Association for Molecular Pathology


June 2011, Volume 17, Number 2


The Journal of Molecular Diagnostics Report

Timothy J. O'Leary, MD, PhD

By Timothy J. O'Leary, MD, PhD
The Journal of Molecular Diagnostics

Submissions to The Journal of Molecular Diagnostics (JMD) often consist of a comparison of two analytic methods for identifying a single genetic polymorphism or mutation. Ideally both methods are compared with a single reference method (such as sequencing). When submitting manuscripts, authors of these articles often assert superiority of one method over another, but are disappointed to find that, when confidence intervals for sensitivity and specificity have been calculated, the claims of superiority prove unfounded. Many of these disappointments may be avoided by performing a “statistical power analysis” to determine sample size prior to undertaking any experiments at all!

The calculation of sample size typically requires an understanding of four factors.

  1. The required significance level, α. This is typically set at 0.05.
  2. The desired statistical power (1-β). Typically the statistical power is set someplace between 0.8 and 0.95. The statistical power should be reported in the manuscript.
  3. The population prevalence of the mutation/polymorphism.
  4. The smallest difference between test performance that one wishes to detect at significance (α) and power (1-β).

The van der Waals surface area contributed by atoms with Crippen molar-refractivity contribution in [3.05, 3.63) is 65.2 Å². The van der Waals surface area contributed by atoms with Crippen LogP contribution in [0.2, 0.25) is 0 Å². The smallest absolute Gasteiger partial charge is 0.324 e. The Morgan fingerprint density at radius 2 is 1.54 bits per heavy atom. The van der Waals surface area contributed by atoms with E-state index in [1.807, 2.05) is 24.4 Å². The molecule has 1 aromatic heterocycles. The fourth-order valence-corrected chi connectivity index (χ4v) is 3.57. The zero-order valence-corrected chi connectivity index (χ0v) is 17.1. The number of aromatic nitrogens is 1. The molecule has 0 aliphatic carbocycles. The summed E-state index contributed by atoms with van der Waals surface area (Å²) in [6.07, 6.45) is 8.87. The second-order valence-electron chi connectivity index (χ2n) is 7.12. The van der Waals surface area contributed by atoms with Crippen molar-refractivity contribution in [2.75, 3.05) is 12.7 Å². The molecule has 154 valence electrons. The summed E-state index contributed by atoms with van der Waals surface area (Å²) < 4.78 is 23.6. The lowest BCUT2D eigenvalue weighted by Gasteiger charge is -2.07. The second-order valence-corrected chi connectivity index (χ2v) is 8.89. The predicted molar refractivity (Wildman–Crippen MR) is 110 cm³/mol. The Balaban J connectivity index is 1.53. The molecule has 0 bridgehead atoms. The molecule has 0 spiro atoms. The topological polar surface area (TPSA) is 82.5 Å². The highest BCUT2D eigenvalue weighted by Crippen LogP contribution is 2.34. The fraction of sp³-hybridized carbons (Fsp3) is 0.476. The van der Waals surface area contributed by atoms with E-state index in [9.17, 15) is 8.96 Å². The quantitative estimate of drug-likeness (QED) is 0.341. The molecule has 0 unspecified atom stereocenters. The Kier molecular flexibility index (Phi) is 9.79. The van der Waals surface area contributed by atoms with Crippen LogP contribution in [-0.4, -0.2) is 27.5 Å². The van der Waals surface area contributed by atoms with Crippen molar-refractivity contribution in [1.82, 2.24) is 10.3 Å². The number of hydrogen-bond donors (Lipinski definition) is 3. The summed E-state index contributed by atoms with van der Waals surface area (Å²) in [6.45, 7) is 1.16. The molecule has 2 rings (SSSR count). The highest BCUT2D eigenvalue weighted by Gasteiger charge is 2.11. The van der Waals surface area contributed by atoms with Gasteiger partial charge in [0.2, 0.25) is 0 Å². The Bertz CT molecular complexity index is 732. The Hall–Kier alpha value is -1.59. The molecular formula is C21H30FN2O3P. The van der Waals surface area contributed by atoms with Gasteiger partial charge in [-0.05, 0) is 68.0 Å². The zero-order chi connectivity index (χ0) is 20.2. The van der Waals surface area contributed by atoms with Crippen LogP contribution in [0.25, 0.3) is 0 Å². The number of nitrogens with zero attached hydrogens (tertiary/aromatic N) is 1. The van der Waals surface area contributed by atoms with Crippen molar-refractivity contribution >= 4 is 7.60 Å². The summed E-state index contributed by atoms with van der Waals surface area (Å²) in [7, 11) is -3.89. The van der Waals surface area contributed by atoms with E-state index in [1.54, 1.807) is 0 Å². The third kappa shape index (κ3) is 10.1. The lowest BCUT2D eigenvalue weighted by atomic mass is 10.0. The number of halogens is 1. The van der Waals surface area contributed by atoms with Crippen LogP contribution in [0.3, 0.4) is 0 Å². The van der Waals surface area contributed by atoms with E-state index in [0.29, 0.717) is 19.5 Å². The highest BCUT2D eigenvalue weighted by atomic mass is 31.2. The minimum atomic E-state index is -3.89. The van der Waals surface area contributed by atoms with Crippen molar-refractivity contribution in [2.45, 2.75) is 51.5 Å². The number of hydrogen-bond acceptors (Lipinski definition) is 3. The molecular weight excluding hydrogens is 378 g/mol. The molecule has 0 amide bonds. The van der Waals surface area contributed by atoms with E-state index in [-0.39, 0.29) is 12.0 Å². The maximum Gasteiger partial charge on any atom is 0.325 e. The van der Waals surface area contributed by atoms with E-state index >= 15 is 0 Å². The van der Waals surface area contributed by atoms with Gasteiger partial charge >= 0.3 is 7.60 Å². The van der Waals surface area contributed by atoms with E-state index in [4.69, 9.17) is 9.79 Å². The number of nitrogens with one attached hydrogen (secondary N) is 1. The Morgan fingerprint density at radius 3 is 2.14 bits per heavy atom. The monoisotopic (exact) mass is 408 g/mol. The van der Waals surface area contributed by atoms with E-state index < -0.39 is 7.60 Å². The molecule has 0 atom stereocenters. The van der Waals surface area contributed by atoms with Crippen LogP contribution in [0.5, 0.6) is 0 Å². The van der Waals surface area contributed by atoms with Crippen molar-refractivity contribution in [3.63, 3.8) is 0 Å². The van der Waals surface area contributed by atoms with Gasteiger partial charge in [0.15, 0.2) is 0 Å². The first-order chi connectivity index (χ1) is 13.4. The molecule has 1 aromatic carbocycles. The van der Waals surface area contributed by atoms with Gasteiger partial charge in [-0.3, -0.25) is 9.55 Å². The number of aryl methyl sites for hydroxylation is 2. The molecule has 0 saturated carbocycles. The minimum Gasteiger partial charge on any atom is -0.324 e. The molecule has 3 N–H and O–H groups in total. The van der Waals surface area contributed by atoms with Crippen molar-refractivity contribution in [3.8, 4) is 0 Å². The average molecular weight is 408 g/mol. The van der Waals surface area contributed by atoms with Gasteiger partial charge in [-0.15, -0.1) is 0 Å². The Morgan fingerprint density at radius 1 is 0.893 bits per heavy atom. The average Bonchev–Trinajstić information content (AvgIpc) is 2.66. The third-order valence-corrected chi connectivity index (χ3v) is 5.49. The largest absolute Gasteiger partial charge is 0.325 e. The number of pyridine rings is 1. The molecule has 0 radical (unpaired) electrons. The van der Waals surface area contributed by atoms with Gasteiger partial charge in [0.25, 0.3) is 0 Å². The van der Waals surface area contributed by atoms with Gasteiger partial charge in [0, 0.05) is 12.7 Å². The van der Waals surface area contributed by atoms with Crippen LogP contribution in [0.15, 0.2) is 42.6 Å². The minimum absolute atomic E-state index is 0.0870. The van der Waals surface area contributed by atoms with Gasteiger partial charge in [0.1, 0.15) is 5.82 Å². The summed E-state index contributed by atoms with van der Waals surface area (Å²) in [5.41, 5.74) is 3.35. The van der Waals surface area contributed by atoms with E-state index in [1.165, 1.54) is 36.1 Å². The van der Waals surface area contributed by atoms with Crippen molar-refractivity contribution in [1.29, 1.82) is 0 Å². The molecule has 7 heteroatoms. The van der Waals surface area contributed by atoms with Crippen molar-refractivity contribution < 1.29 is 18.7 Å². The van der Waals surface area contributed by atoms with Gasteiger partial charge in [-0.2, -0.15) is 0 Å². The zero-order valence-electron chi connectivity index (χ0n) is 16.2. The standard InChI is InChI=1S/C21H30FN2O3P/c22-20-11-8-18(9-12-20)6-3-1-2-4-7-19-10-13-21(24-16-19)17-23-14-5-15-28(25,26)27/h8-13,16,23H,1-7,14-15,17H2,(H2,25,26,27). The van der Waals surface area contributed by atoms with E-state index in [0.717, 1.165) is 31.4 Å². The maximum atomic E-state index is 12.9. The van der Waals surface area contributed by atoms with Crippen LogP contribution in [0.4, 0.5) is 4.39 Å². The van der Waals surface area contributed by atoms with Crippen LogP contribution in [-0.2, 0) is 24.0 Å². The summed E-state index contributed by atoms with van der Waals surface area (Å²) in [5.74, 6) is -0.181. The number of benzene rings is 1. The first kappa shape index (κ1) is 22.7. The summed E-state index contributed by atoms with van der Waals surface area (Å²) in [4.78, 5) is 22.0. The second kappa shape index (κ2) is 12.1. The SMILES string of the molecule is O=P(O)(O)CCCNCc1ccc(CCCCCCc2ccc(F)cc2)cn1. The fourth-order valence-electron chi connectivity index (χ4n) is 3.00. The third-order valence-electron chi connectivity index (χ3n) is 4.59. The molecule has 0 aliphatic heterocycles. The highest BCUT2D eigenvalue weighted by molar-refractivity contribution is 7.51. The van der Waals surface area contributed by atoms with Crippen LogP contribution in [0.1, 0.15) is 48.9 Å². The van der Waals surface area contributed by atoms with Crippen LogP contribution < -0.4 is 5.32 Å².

When one performs a power analysis, one often finds that, with the small differences to be found among molecular diagnostic tests, the number of samples required to detect superiority of one test over another runs into the hundreds. Most studies that are submitted to JMD are inadequately powered to sustain claims of superior sensitivity or specificity for detection of a mutation or polymorphism. Indeed, they generally do not have the statistical power to claim “non-inferiority” to the predicate device.

While it is not currently Journal policy to require that authors conduct a power analysis prior to submitting papers to JMD, I personally urge authors to do just that. While there are calculators available on the internet, only investigators with an unusual degree of experience and sophistication should use them without first consulting with a biostatistician who has demonstrated expertise in comparing clinical laboratory tests. Careful power analysis will enable investigators to determine whether they have the resources to truly demonstrate that the latest and greatest laboratory-developed test or in vitro diagnostic (IVD) is truly superior, from an analytic perspective, to the old standby that has been working for years.